Welcome to the Garbage Islands!

A new continent revealed!

Nope, we still haven’t reached a ‘circular economy’ yet. A lot of plastic items are still not being recycled and therefore labeled as trash. As a result, these items roam freely across this planet. Unfortunately, huge amounts of this roaming plastic garbage end up in our oceans. And not without any consequence…

According to this study, based on 24 expeditions (2007-2013),  an estimated 5.25 trillion pieces of plastic debris are floating at the surface of our oceans. Keep in mind, yearly, an additional 8 million tons of plastic ends up in the sea. The expeditions took place in our largest ocean currents, where they found five major ‘patches’. Due to currents and waves, the plastic items tend to cluster together, forming an island-like patch.

Not the kind of islands you would like to set foot upon.

Disclaimer: it’s not really an island.

Microplastics

Fortunately, macroscopic plastic remains buoyant. But, the plastics that are out at sea are exposed to some serious harsh conditions. These so-called garbage patches are constantly in motion thanks to the wind, currents, and waves. In combination with the heat of the sun accelerates the degradation process. Meaning, the plastic slowly breaks down into smaller pieces – called microplastics (<5mm). These microplastics are then more susceptible to vertical transport. Besides that, the removal of these small pieces of plastic is extremely difficult. Luckily, researchers showed that the plastic concentration drops exponentially with water depth!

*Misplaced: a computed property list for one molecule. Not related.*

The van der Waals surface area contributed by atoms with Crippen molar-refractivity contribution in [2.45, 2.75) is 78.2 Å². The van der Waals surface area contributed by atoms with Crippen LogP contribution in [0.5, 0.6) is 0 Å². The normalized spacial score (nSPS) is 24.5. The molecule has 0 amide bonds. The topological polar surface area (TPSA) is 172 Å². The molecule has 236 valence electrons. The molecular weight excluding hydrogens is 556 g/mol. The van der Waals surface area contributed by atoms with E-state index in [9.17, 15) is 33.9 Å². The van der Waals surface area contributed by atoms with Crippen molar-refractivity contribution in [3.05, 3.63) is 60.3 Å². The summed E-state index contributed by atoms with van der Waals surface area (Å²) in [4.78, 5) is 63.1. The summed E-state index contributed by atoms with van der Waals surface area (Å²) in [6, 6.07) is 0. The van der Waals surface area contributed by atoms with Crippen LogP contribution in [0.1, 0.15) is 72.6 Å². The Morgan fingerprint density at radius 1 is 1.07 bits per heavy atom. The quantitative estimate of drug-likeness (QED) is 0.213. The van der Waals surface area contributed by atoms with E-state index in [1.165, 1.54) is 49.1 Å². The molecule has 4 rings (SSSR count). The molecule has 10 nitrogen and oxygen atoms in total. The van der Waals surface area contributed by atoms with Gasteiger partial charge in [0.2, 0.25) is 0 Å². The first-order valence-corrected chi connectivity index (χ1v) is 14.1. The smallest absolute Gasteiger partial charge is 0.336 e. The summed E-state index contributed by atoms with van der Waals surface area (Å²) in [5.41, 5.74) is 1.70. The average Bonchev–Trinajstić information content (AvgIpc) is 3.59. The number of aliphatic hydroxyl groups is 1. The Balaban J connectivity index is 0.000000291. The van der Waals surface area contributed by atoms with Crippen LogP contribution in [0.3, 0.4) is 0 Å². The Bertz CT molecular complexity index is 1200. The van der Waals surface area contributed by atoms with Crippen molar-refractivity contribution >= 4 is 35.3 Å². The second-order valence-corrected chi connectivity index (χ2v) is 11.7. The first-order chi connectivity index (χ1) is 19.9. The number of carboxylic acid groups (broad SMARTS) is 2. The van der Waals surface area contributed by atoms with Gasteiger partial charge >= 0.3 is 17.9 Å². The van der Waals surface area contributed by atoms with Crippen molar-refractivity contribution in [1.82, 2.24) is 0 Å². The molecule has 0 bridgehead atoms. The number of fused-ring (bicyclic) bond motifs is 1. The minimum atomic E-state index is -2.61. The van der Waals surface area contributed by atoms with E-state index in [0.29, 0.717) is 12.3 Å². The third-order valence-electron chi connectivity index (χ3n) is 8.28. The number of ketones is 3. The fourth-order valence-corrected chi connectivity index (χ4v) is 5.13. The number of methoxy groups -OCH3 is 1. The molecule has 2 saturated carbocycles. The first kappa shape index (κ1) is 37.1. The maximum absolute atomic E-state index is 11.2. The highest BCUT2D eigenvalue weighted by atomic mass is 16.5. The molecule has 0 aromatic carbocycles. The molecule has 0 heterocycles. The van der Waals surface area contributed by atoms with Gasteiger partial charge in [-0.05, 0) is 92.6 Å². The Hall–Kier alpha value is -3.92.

Marine life is suffering

Bottles, bags, wrappers, and straws. You name it and it can found in the GPGP. These plastics -especially abandoned fishing nets- get entangled with aquatic flora and fauna. This is an immediate danger to countless marine animals. Furthermore, sea creatures can’t distinguish microplastics from food. Sadly, there are no creatures (yet) that can digest plastics so eventually their bodies just give up.

garbage fish net earthlyiris
Image via Vikas Anand Dev

A brighter (garbage-free) future ahead?

To what size will these ‘islands’ grow? Will they take over our entire oceans? Someone stood up and made it his lifework to clean this manmade mess! And in the meantime: keep track of every plastic item you use during one day. I’m pretty sure the amounts will shock you.

If you are looking for a few easy ways to reduce your plastic use: read this article.


Iris

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